Political Matters – January 2022


By Mordecai Specktor

(WARNING: There are plot spoilers for the movie “Don’t Look Up,” which is streaming on Netflix. It’s enormously popular, so you might want to see it just to know what people are talking about.)

What ‘Don’t Look Up’ is about
The social-political satire “Don’t Look Up,” directed by Adam McKay, concerns the discovery by an astronomy grad student, Kate Dibiasky (Jennifer Lawrence), of a comet on a collision course with planet Earth. She contacts her Ph.D. adviser, Dr. Randall Mindy (Leonardo DiCaprio), who confirms her startling find – the large heavenly body measuring about six miles across will hit in some six months.

Kate and Dr. Mindy raise an alarm, and soon they’re waiting outside the Oval Office. However, President Orlean (Meryl Streep) and her demented chief of staff and son, Jason (Jonah Hill), have other pressing concerns: a burgeoning sex scandal with a prospective Supreme Court nominee and the midterms in three weeks. The meeting about the looming destruction of the planet will have to wait for a few hours.

When they finally get their 20 minutes with the president, Dr. Mindy tells her that the comet will have the impact of “a billion Hiroshima bombs.”

“Madam President, this comet is what we call a planet killer,” explains Dr. Teddy Oglethorpe (Rob Morgan), head of NASA’s Planetary Defense Coordination Office (it’s a real thing).

But the president, a Trump-like narcissist, and her idiot son decide they will “sit tight and assess.”

Of course, this response freaks out Dr. Mindy and Kate, who go to the press. We are treated to their appearance on a network news/variety show, where the emphasis is on making the news “fun.” This poses a challenge to the scientists bringing news about the end of the world.

The TV hosts, played by Cate Blanchett and Tyler Perry, are more interested in the break-up of a celebrity couple, Riley Bina (Ariana Grande) and DJ Chello (rapper Kid Cudi). And the mainstream press is no better: a fictional stand-in for the New York Times runs the comet story, but finds that it gains little traction on social media, so they lose interest in Comet Dibiasky.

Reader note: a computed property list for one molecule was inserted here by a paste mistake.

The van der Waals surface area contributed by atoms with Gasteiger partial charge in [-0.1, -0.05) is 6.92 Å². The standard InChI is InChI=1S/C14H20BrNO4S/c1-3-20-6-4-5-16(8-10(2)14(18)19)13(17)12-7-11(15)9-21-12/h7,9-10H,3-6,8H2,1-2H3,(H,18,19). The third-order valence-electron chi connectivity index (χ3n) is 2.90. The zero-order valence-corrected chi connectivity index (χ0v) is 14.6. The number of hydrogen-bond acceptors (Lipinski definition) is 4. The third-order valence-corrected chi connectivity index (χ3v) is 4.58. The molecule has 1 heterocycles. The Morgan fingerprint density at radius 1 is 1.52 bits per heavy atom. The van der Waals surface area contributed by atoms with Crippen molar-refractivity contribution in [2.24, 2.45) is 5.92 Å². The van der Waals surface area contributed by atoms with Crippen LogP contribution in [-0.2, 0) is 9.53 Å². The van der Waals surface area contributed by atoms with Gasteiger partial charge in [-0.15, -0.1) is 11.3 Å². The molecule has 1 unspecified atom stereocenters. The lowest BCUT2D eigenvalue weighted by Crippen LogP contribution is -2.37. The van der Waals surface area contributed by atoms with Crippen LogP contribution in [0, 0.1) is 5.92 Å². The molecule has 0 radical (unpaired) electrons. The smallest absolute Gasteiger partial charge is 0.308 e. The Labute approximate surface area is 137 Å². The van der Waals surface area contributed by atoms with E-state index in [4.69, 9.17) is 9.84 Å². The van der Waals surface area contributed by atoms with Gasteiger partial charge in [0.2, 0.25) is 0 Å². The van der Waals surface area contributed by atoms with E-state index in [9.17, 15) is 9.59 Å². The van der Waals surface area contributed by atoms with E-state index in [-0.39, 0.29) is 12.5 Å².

This rough account of the movie, so far, sounds grim; but I thought it was hilarious. I’m a fan of this kind of satire, and the film evokes other sharp movie satires, including Stanley Kubrick’s 1964 masterpiece “Dr. Stangelove or: How I Learned to Stop Worrying and Love the Bomb,” which mines a rich comedic vein in a potential nuclear war between the U.S. and Soviet Union.

And speaking of mining, a plot thread in “Don’t Look Up” involves the president’s largest donor, billionaire smartphone mogul Dr. Peter Isherwell (Mark Rylance). Isherwell has the ear of the president and imposes his plan to break up the comet into “30 smaller meteroids” and mine them for rare minerals worth “almost 140 trillion dollars.”

Isherwell represents the tech gods of Silicon Valley and elsewhere: Zuckerberg, Bezos, Musk, et al., who are guiding capitalism to a brave new future. The movie character’s comet mining scheme has a real-world analog in the controversy over mining minerals needed for batteries and other devices that ostensibly will usher in the green economy – the “Green New Deal” – to replace fossil fuels responsible for the climate crisis.

The problem is that, as is usually the case, these minerals are on Native land. A front-page headline in the Dec. 28 edition of the New York Times reads: “Clean-Energy Gold Rush Alarms Tribes in the U.S.” The article begins with the case of the Nez Perce, in Idaho, who are facing off with a mining company, Perpetua Resources, that proposes to build a “vast open-pit gold mine that would also produce 115 million pounds of antimony – an element that may be critical to manufacturing the high-capacity liquid-metal batteries of the future.”

The Times article notes that the Environmental Protection Agency “found that Perpetua’s initial plan for a 20-year operation would inflict ‘disproportionately high and adverse impacts’ on tribes.”

Here’s the overview, as per the Times: “Across the American West, tribal nations are on the front lines of a new debate over how to balance the needs and costs of clean energy. Extracting the fuels of the future is a process that is often far from clean, and just as fights over the environmental costs of oil exploration helped define the fossil fuel era, conflicts like this one are creating the battle lines of the next energy revolution.”

As for “Don’t Look Up” – which can be seen as an allegory of the existential climate crisis – critics are quite divided on the merits of the movie. I think that some of the issues raised make folks uncomfortable and a fascinating back and forth has ensued.